The ternary surfactant system of this invention is particularly useful in reducing static buildup and subsequent unwanted discharge on medical X-ray elements (e.g. films and intensifying screens, for example). Here, light produced by the discharge of static has extremely deleterious results since a mis-diagnosis may occur. However, the ternary surfactant system of this invention may find use in any of the conventional silver halide elements such as graphic arts products, cineographic elements, etc. In these cases, any of the conventional silver halides can be used (chloride, bromide, iodide or mixtures of two or more, for example). Most conventional silver halide elements are coated on film supports made from a host of conventional elements well known to those of normal skill in the art. Usually, it is conventional to use dimensionally stable, polyethylene terephthalate to which has been applied a conventional resin sub layer over which a thin, substratum of hardened gelatin is then coated. The silver halide emulsion layer is applied supra to this get sub layer. In the case of X-ray elements, silver halide layers are usually applied to both sides of the support and thus both sides must be suitably subbed as described above. A gelatin antiabrasion layer is usually applied over the silver halide emulsion layer to protect the layer during use. This layer may also contain hardeners and wetting agents. We prefer adding our ternary surfactant system to this antiabrasion layer since it is the uppermost layer within the system and is most likely to come in contact with other elements during use. Thus, static will be generated when this contact is made. It may be advantageous in some elements, however, to add some of the ternary surfactants to other layers.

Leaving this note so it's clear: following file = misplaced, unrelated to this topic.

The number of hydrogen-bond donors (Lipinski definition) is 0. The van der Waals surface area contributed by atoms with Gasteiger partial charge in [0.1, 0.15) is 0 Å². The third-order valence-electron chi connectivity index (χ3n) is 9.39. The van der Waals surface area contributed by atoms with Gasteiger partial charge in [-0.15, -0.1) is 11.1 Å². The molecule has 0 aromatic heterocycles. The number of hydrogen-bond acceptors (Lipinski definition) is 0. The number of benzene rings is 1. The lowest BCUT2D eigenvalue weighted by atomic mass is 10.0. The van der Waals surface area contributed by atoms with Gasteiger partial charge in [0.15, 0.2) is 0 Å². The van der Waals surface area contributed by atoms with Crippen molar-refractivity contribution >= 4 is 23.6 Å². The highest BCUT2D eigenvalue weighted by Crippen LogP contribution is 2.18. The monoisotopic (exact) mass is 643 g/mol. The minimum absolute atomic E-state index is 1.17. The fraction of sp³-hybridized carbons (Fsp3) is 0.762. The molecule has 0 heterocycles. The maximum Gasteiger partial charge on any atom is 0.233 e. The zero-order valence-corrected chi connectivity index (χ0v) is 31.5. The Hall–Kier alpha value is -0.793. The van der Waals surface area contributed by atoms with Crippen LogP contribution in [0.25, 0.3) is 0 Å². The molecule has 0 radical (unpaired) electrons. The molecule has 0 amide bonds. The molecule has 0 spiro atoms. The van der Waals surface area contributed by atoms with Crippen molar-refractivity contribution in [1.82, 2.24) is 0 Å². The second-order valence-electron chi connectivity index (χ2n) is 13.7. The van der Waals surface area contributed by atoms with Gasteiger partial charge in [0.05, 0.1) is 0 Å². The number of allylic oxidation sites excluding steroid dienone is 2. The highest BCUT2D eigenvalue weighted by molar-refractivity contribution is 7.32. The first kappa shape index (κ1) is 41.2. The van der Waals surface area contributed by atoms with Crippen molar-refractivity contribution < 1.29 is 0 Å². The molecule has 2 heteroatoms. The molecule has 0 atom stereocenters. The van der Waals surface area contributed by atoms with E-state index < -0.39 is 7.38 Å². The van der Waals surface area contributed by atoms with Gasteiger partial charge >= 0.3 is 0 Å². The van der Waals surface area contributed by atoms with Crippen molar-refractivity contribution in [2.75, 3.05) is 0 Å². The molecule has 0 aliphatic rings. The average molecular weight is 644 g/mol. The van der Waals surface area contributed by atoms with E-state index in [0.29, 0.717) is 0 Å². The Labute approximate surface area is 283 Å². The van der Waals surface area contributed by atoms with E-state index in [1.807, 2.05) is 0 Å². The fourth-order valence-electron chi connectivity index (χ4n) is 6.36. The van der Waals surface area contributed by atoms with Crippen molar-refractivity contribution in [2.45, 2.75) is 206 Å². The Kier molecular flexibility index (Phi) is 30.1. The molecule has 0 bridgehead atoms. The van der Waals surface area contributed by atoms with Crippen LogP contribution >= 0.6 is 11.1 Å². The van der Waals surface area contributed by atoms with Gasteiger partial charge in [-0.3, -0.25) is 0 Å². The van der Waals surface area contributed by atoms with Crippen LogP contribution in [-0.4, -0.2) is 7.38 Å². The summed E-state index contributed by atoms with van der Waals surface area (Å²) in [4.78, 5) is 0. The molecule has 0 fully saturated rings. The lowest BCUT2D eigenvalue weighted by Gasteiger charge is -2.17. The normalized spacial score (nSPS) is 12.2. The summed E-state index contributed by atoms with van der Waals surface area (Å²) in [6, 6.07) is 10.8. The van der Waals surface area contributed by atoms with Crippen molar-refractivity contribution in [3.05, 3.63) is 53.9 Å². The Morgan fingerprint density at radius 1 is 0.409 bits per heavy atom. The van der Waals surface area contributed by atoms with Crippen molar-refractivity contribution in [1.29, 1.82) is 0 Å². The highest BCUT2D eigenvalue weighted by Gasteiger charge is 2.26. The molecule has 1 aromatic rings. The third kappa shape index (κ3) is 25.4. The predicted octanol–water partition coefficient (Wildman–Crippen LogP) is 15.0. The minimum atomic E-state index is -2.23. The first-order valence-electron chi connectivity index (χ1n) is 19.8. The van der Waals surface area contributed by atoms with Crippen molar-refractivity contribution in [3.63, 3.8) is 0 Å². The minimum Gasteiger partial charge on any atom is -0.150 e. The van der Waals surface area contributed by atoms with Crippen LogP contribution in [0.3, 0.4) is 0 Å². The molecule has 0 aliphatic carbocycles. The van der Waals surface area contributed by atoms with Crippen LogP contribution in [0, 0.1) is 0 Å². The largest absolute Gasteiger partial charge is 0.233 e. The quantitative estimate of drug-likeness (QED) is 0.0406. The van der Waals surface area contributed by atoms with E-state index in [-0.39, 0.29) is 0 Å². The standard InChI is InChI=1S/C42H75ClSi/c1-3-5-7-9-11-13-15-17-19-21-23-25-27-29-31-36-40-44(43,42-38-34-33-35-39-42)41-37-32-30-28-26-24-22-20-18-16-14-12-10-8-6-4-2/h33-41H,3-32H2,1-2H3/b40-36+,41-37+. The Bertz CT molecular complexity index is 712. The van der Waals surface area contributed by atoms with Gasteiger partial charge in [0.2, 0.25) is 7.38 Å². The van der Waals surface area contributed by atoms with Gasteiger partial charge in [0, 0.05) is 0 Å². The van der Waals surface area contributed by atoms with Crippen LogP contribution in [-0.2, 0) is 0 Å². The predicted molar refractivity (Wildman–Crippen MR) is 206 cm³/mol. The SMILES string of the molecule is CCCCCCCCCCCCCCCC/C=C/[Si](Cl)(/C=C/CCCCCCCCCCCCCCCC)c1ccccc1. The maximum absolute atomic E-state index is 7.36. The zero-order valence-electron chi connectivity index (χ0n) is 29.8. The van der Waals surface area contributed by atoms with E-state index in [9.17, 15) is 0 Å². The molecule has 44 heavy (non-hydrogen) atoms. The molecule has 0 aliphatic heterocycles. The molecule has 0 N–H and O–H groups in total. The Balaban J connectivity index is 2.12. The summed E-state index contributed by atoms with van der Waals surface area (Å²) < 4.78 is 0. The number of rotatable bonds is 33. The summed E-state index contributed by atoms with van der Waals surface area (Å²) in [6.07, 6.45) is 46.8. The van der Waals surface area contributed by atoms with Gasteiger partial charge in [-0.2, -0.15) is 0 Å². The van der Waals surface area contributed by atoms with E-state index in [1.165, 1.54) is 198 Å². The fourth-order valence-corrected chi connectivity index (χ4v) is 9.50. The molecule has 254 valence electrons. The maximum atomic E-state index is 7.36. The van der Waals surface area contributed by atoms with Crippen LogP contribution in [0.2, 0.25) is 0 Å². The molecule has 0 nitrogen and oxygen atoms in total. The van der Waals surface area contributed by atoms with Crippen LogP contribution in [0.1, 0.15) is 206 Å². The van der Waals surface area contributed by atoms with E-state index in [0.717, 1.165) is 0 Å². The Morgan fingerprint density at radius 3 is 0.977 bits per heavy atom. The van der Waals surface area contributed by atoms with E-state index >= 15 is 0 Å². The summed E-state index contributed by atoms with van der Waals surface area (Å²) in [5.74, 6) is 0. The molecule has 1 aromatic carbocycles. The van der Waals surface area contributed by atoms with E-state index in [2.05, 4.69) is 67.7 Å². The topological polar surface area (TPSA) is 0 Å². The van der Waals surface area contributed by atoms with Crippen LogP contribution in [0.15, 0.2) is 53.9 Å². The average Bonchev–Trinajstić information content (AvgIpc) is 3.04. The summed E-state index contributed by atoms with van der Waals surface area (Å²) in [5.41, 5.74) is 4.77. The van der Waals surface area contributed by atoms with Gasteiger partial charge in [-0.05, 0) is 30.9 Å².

Examples of typical anionic surfactants which meet the limitations of (i), above include the following:
______________________________________IDENTITY COMPOUND MANUFACTURER______________________________________i-a Triton ® X-200 Rhom & Haasi-b Triton ® X-202 Rhom & Haasi-c Triton ® X-301 Rhom & Haasi-d Polystep ® B-27 Stephani-e Neodol ® 25-3A Shelli-f Neodol ® 25-3S Shelli-g Standapol ® ES-3 Henkeli-h Standapol ® 125E Henkeli-i Standapol ® ES-40 Henkeli-j Emphos ® PS-400 Witcoi-k Emphos ® PS-236 Witcoi-l Emphos ® CS-1361 Witcoi-m Emphos ® TS-230 Witcoi-n Emphos ® CS-141 Witcoi-o Tegopren ® 6974 Goldschmidt______________________________________